It's not like every move you make has to be perfect, or guaranteed. Just try it out, see what happens, and you'll be surprised more often than not. Case in point: I never thought I'd try building in public, but it turns out that it works, if I do it within my boundaries (see what I wrote above about a 2-in-1)
I used to wince at people who do that, but then I understood the tactical advantage of doing it. It's a weird analogy, but let me put it this way. Let's say your success is a 100% — 1 out of 1, right?
If you leave it like that and do nothing, it's still 100%
If, however, you try to echo it, you make it a 140%, a 180% or maybe even more. You make more out of the same thing. Obviously, don't overdo it.
A few examples of what I mean by echo:
The most beautiful part? If one of your echoes becomes strong enough to gain success on its own, you can... you get it now — echo it further.
Example: let's say you've reached a milestone of 10 users. That's great, that's 100%
But then you write an article about how to get 10 users, with an audience of 0, in 2021, as a technical person. That becomes top 10 on HackerNews. Possible echoes:
See where I'm going?
Try to stack one success on top of the other one. See how far you can go with the chain. But make sure you don't overdo it.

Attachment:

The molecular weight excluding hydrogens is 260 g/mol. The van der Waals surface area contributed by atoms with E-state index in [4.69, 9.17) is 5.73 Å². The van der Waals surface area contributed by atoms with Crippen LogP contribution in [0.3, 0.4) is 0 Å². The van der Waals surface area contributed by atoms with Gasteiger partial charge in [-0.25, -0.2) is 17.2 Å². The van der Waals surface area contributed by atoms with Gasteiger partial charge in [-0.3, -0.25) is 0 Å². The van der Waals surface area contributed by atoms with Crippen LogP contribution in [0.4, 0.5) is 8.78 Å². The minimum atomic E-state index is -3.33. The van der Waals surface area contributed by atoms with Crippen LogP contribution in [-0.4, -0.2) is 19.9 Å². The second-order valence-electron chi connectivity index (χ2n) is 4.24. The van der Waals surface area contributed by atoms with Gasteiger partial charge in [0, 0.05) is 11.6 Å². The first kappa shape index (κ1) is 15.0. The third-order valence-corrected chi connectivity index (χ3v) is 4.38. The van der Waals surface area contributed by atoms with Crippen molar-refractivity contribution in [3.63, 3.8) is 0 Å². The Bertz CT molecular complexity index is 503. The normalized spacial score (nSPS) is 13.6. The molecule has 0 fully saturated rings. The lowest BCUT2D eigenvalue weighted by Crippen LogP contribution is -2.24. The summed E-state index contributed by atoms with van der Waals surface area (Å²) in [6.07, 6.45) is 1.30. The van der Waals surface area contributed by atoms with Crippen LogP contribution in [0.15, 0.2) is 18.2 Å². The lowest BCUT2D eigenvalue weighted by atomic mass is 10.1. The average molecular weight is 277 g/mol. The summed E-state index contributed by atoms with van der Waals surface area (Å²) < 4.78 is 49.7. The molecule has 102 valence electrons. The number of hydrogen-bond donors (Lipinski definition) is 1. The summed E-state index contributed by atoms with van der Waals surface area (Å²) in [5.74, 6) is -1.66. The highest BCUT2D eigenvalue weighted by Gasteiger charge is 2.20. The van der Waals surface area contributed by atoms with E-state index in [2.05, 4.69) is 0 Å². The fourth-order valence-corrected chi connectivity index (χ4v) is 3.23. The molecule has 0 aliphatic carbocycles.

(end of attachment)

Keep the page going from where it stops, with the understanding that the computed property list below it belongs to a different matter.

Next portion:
What's next for us is pretty simple: we'll reinvest the money we have. I'm 23 and my brother is 17 — our aim is to create a platform of wealth for our family.
We might turn our MRR into ARR with the PLETHORA of new tools out there, such as FounderPath, Pipe, Capchase etc. Given the nature of our project, we're hardcore bootstrappers here — we believe we can do it ourselves, and these new funding methods seem attractive, given that we wouldn't give away equity.
At the same time, I think this project has a floor — I don't see it making more than a few million a year, at best. So what are we doing about it?
We're building a separate product in parallel: a Notion website builder called Simple.ink. I guess I can talk more some other time about my plan and what 'platform of wealth' means, but I've got a few thing I like about this business, if it works, like:
Anyway, that's the other project. Back to this one: we'll keep on doing our best with extending what we've got, but at the same time we'll be focusing on solving our BIGGEST challenge. What is that, you might say? Let me put it this way:
If you know how to make more out of this potential user base, hit me up. Until then, I'll look to divest from this project.
P.S: Bonus content — if you made it all the way 'til down here, you'll love this:
Ch Daniel is the co-founder of Simple.ink and chairman of the CH Group. Daniel is leading the development of new products of Simple.ink, as well as strategising how else the company can reach its main mission: empowering 1M+ people to build using simpler no-code tools.